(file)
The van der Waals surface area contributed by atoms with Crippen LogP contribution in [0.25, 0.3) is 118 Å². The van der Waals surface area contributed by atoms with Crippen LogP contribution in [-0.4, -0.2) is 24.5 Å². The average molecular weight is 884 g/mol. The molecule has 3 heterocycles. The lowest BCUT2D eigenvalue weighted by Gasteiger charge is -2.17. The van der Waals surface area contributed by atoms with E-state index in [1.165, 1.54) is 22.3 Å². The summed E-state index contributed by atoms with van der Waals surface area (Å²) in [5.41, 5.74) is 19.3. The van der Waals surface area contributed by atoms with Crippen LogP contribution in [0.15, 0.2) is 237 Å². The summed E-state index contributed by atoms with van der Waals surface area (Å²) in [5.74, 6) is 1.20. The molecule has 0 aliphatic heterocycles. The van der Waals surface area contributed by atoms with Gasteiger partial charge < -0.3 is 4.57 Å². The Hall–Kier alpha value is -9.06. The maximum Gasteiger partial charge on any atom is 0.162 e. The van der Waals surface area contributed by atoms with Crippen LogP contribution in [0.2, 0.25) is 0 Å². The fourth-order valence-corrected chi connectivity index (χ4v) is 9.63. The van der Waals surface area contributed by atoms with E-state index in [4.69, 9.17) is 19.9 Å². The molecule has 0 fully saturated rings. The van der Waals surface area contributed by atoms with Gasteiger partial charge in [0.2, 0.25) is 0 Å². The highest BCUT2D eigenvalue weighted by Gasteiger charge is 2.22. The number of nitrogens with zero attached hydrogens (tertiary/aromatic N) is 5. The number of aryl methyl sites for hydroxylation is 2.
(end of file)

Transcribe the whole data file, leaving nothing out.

The van der Waals surface area contributed by atoms with Crippen LogP contribution in [0.25, 0.3) is 118 Å². The van der Waals surface area contributed by atoms with Crippen LogP contribution in [-0.4, -0.2) is 24.5 Å². The average molecular weight is 884 g/mol. The molecule has 3 heterocycles. The lowest BCUT2D eigenvalue weighted by Gasteiger charge is -2.17. The van der Waals surface area contributed by atoms with E-state index in [1.165, 1.54) is 22.3 Å². The summed E-state index contributed by atoms with van der Waals surface area (Å²) in [5.41, 5.74) is 19.3. The van der Waals surface area contributed by atoms with Crippen LogP contribution in [0.15, 0.2) is 237 Å². The summed E-state index contributed by atoms with van der Waals surface area (Å²) in [5.74, 6) is 1.20. The molecule has 0 aliphatic heterocycles. The van der Waals surface area contributed by atoms with Gasteiger partial charge < -0.3 is 4.57 Å². The Hall–Kier alpha value is -9.06. The maximum Gasteiger partial charge on any atom is 0.162 e. The van der Waals surface area contributed by atoms with Crippen LogP contribution in [0.2, 0.25) is 0 Å². The fourth-order valence-corrected chi connectivity index (χ4v) is 9.63. The van der Waals surface area contributed by atoms with E-state index in [4.69, 9.17) is 19.9 Å². The molecule has 0 fully saturated rings. The van der Waals surface area contributed by atoms with Gasteiger partial charge in [0.2, 0.25) is 0 Å². The highest BCUT2D eigenvalue weighted by Gasteiger charge is 2.22. The number of nitrogens with zero attached hydrogens (tertiary/aromatic N) is 5. The number of aryl methyl sites for hydroxylation is 2.